Hand pulling weeds is a common, age-old lawn care practice from which we will not deter you. Hand-pulling is a great way to target and remove isolated weeds, and (let’s be honest) anything is better than just allowing weeds to remain! However, it is essential to know that if you don’t pull the weeds properly, it is a waste of time and effort.

When weeds are pulled, any root, stem, or pieces left behind in the soil can quickly grow into another weed. When pulling weeds up, you have to get the entire root, or the weed will grow back. Hand pulling works best on new, young weeds because they have small, underdeveloped root systems.

You will then have a better chance of getting the entire weed and avoiding regrowth.

If the weed has had time to grow deeper into the soil, consider using a tool to extract the weed. You can try anything from a hand weeder, trowel, weeding fork, garden knife, or hoe. Our list of the five best ways to control weeds can help you keep weeds out of your lawn for good.

Myth #5

It’s best for your lawn if you water the grass every day.

False! Watering your grass every day can lead to significant issues in your lawn. In fact, over-watering can be just as terrible for your yard as under-watering. When you water your grass every day, your soil becomes oversaturated, which can actually drown your grass. Your root system will yield shallow roots, and your turf can dry out.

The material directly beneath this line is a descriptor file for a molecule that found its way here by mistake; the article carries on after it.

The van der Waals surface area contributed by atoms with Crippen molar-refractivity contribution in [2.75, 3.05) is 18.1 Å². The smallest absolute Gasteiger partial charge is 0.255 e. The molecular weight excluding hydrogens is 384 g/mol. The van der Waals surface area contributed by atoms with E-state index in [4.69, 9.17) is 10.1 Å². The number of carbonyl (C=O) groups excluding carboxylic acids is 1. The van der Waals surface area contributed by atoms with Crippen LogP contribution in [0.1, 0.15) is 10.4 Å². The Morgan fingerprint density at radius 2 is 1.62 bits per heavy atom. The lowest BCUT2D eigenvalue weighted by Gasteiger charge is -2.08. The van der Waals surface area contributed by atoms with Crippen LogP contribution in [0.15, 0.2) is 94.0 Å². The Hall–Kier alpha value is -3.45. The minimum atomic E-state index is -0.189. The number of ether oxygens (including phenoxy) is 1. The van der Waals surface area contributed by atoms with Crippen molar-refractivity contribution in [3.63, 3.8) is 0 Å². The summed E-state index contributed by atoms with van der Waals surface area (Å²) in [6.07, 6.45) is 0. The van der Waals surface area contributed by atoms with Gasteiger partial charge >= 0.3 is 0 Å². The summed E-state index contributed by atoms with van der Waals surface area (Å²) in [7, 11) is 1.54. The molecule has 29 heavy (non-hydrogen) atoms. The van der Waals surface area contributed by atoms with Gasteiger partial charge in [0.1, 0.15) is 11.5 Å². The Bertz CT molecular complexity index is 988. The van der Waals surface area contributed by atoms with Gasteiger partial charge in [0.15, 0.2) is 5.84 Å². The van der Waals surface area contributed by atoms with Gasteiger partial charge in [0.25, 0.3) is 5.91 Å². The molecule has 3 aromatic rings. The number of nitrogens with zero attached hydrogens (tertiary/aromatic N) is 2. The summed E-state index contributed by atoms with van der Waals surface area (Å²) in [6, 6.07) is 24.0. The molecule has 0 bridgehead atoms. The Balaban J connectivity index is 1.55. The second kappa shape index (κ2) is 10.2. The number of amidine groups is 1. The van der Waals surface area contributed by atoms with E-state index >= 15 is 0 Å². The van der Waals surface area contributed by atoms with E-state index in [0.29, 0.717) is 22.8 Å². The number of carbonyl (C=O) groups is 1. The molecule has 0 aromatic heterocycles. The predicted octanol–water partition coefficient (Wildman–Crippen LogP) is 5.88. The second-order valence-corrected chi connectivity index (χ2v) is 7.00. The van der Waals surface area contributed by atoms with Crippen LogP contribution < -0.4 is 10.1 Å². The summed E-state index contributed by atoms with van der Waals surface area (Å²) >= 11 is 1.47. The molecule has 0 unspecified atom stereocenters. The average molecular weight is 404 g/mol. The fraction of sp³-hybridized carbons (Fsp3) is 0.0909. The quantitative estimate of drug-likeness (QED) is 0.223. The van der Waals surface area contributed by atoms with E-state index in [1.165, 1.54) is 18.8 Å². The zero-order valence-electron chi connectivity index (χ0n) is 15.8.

Overall, watering too much weakens your grass and makes your lawn more prone to diseases and damage. To establish strong, healthy roots, it’s always best to water deeply and thoroughly, rather than more frequently. Check out our guide to proper watering in DFW to get the best watering schedule for your lawn.

Myth #6

It doesn’t matter what time of day you water your grass.

When driving through a neighborhood, you’ll often notice sprinklers going off at different houses at all different times of the day. Homeowners abide by many different ideas of when they think lawns should be watered, but we’re here to tell you there is a proper time to water!

You should always set your sprinkler system to water between 5 AM and 10 AM. Your yard will benefit most from early morning watering so the soil has time to absorb the water before temperatures get high and the sun evaporates the water off the grass.

Myth #7

If you see a grub in your lawn, you have a grub problem.

If you spot a grub worm in your lawn, don’t jump straight to removal methods just yet! It is actually perfectly normal to have a few grubs in your yard. However, if you spot a grub worm, you should check to see if you have normal levels of grubs or if your lawn is being invaded.

Checking for grubs isn’t exactly pleasant, but it is relatively simple. Use a shovel to dig up a test area in your lawn that is about 3-5 inches across and 3-5 inches deep, and count how many worms are present. Again, having some grubs is normal and should not be harmful to a lawn. If you find less than five grubs in your testing area, then the grubs are probably not a problem.

However, if you find five or more grubs in your test area, it’s time for treatment.